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Robin DeanNov 2, 2016CommentShare

Washing Hard-To-Reach Motorbike Metals

I was a third of the way into my twenty five hundred mile, round trip ride between Chicago, Illinois and West Palm Beach, Florida when I received notification that a product had arrived at our base for review. Because my wife hadn’t left just yet, I kindly asked that she open it so I might have time to think about it’s concept. Low and behold, it’s The Brush Hero, a multi-head scouring tool of sorts which spins under water pressure when connected to any standard garden hose.

With plenty of twisty motorcycle roads still ahead, my executive decision to wash the bike commercially only at the halfway point would insure I had enough ugliness on the chassis to really test said product’s limits. An unexpected quarter-mile of beach sand (six inches deep), silt from a mineral mine and multiple rainstorms really layered on the nasty, so today it’s time to clean things up. Having gone through a few typical/generic motions, I’m ready to see what this thing’s made of.

At first sight, my instincts scream “harsh on plastics” with what appears to be a hard bristle scrub head. That assumption is a moot point. The preinstalled brush is harder than the secondary attachment but neither is rough enough to harm your motorcycle unless you use it incorrectly.

No matter, however because plastics aren’t necessarily what The Brush Hero is intended for. Leave the pretty parts to your sponge and soapy water with an after-effort misting of Honda Cleaner. For our purposes, The Brush Hero is all about hard-to-access painted metals and underbelly grime.

Brush Hero PackagingBrush Hero ComponentsBrush Hero Instructions

Out of the box, the instructions are pretty clear. We have two scrubbers, a pistol grip handle and an (optional) quick change hose outlet. The option to easily swap The Brush Hero for a standard spray nozzle makes cleaning your motorcycle a more efficient process.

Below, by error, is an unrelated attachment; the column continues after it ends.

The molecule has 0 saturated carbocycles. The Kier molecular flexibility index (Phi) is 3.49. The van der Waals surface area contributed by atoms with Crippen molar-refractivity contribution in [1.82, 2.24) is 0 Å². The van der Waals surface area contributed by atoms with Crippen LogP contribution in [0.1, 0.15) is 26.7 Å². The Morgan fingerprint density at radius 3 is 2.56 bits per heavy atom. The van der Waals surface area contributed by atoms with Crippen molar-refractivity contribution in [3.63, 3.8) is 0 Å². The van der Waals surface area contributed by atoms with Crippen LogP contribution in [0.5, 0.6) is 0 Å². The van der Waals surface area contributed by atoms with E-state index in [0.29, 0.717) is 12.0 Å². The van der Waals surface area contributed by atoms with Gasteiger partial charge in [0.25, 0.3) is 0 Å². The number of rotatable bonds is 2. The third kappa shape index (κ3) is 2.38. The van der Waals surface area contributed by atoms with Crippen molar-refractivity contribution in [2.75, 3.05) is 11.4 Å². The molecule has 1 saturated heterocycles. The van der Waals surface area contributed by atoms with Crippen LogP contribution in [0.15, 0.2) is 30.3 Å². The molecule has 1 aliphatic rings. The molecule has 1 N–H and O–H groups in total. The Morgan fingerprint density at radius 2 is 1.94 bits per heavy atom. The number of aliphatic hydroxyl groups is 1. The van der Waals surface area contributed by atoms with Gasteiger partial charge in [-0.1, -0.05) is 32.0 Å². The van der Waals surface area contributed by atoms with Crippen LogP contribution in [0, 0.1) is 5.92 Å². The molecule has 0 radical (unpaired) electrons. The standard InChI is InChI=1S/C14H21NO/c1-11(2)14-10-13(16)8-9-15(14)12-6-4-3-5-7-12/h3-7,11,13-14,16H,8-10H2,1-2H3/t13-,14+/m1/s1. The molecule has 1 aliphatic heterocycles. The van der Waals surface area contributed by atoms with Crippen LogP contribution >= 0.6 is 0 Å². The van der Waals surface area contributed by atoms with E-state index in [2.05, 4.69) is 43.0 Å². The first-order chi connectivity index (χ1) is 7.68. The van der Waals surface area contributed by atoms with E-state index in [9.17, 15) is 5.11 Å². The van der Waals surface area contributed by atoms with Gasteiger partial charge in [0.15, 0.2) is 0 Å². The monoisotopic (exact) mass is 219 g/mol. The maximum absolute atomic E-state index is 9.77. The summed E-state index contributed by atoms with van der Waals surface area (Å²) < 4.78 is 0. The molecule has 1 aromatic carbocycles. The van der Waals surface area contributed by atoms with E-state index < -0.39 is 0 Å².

Dirty Motorcycle UndercarriageBrush Hero AttachmentCleaning Motorcycle Rims

The most obvious of dirt collectors on a motorcycle includes the engine’s front end, the wheels and the chain. Connecting The Brush Hero to it’s designated outlet before triggering it’s water driven action is a cake walk. With a bit of soap or your preferred motorcycle cleaner, the mag rims on my 2003 Suzuki Bandit 1200 aren’t a challenge at all.

Clean Motorcycle ChainClean Motorcycle EngineClean Motorcycle Brakes

For the chain, I find the brush hero to be a good start but kerosene with a detailed wipe down is still necessary. The engine and brake rotors, on the other hand … easier than ever before. Where I used to wrap long nosed pliers in a thick shop rag, now all I have to do is activate the Brush Hero before pointing it toward whatever’s in need.

To conclude things, The Brush Hero is an excellent addition to the motorcycle washing process. It shortens the time spent on beautifying your ride so that you can get back to riding it! Priced to sell, it delivers plenty of bang for the buck and will remain on our shelf accordingly.

What Cleaning Products Do You Prefer?

There are a lot of great cleaners and tools on the market. Which ones have you tried? What do you like about them and why? Your input is invited. Post an article!

This is the end!
Robin Dean

About Robin Dean

Motorcycle advocate, enthusiast and traveler. Founder, The Riding Obsession (2014). MSF RiderCoach credentials: BRCu, BRC2u, MSRCu, ARCu, 3WBRCu ~ Spotify Playlist

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